Bridging Gaps in Early Childhood Education in India

Teacher conducting an activity with young students
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The first six years of life are the fastest period of human growth and development, as 85% of the brain development occurs by the age of six. Research cites that investing in the early years of a child’s life, brings the highest socio-economic returns on investment. It helps to break the cycle of poverty, address inequality of opportunity, and boost productivity by ensuring academic and socio-emotional abilities.

In India, the Integrated Child Development Scheme (ICDS) was created in 1975 to provide early childhood education, care for expectant and nursing mothers, and for children up to six years of age. ICDS, through the Anganwadi institution provides six different services under the holistic paradigm of health, nutrition, care and education; executed by one Anganwadi worker and a helper. Although it has had its successes, this system is not adequate for Early Childhood Education (ECE), as its prime focus is on reducing malnutrition. The increasing educational expectations of parents from this institution are being met by private preschools which are not governed by any regulatory mechanisms. Hence, 68% of children in India are struggling to get age-appropriate pedagogy and curriculum exposure.

Since 1968, national policies in education have been emphasising on early childhood education. However, it is NEP 2020 that looks as ECE as part of continuum of Foundational Learning and Numeracy and compels the primary schools to provide pre-primary education by 2030. There has been a huge gap between policies and practices in India due to the lack of clarity on goals and outcomes of ECE. The Nipun Bharat mission with its clearly defined goals is helping bridge the achievement gaps.

Several systemic challenges impact ECE outcomes in India:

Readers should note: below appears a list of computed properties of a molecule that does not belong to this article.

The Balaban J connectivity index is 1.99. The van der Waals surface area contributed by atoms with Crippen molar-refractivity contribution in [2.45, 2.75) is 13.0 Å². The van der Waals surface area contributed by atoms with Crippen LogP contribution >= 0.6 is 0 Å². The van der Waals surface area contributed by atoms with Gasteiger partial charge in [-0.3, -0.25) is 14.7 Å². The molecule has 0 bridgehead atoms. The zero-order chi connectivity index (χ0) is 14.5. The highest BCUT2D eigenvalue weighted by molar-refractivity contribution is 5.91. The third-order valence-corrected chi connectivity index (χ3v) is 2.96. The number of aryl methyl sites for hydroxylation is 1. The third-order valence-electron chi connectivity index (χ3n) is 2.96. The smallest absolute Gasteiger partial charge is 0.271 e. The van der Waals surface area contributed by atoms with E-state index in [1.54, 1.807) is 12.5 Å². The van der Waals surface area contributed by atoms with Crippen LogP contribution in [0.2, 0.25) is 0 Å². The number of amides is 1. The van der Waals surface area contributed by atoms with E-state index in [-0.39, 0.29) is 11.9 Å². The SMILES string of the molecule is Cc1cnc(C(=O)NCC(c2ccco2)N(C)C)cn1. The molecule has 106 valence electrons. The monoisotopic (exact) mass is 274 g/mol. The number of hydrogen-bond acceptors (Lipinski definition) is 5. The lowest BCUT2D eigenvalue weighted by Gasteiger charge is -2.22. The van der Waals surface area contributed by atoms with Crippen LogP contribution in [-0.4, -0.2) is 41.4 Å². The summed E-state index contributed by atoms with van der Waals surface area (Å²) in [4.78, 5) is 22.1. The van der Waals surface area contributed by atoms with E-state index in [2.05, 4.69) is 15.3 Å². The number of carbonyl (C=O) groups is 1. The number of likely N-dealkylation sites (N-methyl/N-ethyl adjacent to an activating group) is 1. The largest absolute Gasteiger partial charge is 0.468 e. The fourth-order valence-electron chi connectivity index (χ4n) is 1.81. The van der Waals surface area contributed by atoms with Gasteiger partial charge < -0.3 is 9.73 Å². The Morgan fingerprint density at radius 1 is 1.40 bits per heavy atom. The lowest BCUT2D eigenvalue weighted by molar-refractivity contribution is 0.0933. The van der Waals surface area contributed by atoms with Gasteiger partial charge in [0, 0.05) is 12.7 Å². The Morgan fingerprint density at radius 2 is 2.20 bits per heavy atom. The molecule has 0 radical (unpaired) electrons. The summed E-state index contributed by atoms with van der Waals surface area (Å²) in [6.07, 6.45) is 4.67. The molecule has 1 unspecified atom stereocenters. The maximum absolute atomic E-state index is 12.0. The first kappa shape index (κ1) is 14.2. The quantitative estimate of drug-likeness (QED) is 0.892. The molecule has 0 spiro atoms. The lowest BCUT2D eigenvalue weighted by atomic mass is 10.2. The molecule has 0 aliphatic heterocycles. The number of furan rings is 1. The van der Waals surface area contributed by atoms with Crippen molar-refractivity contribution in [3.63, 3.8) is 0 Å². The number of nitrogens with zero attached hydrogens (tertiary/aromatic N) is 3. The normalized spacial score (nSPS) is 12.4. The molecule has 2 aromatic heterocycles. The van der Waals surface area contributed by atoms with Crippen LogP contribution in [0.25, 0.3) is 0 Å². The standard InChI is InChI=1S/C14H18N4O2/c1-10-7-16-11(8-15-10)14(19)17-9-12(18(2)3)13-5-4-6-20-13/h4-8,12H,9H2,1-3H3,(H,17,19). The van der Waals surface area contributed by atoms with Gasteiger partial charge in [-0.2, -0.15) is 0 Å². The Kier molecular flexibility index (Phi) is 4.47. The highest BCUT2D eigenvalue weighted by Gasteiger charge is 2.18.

• Policy level challenges: Inter-ministerial coordination is a necessity and a challenge for achieving ECE outcomes. ECE still does not come under the ambit of the Right to Education The budget allocation is a meagre 2.9% of the GDP, whereas the recommended budget allocation by NEP is 6% of the GDP.
  • Funding: Anganwadi centres have been receiving less funding than their requirement. ECE is not a priority funding area for the CSR too, with only 3-4% of the top 77 funders in education investing in ECE.
  • Governance: Enrollment as the only parameter for measuring quality of ECE, makes it challenging to make informed decisions. A quality assurance mechanism that covers both public and private provisions of ECE needs to be developed and implemented. No role of the community, panchayats and parents in the monitoring of ECE also acts as a bottleneck in improving governance.
  • Assessments: Capability challenges of Anganwadi workers (AWW) hinder the portfolio creation of students after assessing them on the basis of observation, checklists and interviews. A standardised assessment framework to measure school-readiness does not exist.
  • Classroom processes: Overburdening of AWW with low salary and lack of in-service capacity building opportunities lead to deprioritising of ECE in Anganwadi centres. Poor infrastructure and non-availability of academic resources also hamper the teaching-learning process.
  • Outside Classroom factors: Parents demand the formal practising of 3Rs in preschool, with a thrust on rote learning, due to their lack of awareness of developmentally appropriate curriculum. Parents’ perception of Anganwadis as nutrition centres, and their inability to participate in the child’s learning leads to low school-readiness amongst students entering Grade 1.

There exist replicable solutions exhibited by organisations that have undertaken early years interventions to improve ECE outcomes. These range from catalysing best practices for improved classroom activities, to governance mechanisms to improve the quality of ECE in India.

Author: Dr. Shweta Gaur

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